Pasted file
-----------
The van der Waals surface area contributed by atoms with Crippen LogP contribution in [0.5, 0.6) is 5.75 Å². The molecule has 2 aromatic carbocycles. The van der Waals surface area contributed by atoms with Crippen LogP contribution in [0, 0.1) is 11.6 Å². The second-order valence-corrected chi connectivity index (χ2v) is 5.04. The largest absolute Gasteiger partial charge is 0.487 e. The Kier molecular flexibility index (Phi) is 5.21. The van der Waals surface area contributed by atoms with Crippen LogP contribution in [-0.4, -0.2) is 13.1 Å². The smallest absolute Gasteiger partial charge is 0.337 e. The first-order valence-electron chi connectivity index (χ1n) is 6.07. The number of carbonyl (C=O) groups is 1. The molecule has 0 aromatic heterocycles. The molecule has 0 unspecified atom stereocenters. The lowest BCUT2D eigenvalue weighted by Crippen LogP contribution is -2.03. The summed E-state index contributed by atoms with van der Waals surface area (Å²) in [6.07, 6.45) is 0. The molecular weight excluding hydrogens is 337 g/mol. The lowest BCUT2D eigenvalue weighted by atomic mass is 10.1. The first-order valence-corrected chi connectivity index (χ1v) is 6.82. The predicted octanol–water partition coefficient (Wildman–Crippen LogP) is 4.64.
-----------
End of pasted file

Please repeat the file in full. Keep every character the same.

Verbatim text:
The van der Waals surface area contributed by atoms with Crippen LogP contribution in [0.5, 0.6) is 5.75 Å². The molecule has 2 aromatic carbocycles. The van der Waals surface area contributed by atoms with Crippen LogP contribution in [0, 0.1) is 11.6 Å². The second-order valence-corrected chi connectivity index (χ2v) is 5.04. The largest absolute Gasteiger partial charge is 0.487 e. The Kier molecular flexibility index (Phi) is 5.21. The van der Waals surface area contributed by atoms with Crippen LogP contribution in [-0.4, -0.2) is 13.1 Å². The smallest absolute Gasteiger partial charge is 0.337 e. The first-order valence-electron chi connectivity index (χ1n) is 6.07. The number of carbonyl (C=O) groups is 1. The molecule has 0 aromatic heterocycles. The molecule has 0 unspecified atom stereocenters. The lowest BCUT2D eigenvalue weighted by Crippen LogP contribution is -2.03. The summed E-state index contributed by atoms with van der Waals surface area (Å²) in [6.07, 6.45) is 0. The molecular weight excluding hydrogens is 337 g/mol. The lowest BCUT2D eigenvalue weighted by atomic mass is 10.1. The first-order valence-corrected chi connectivity index (χ1v) is 6.82. The predicted octanol–water partition coefficient (Wildman–Crippen LogP) is 4.64.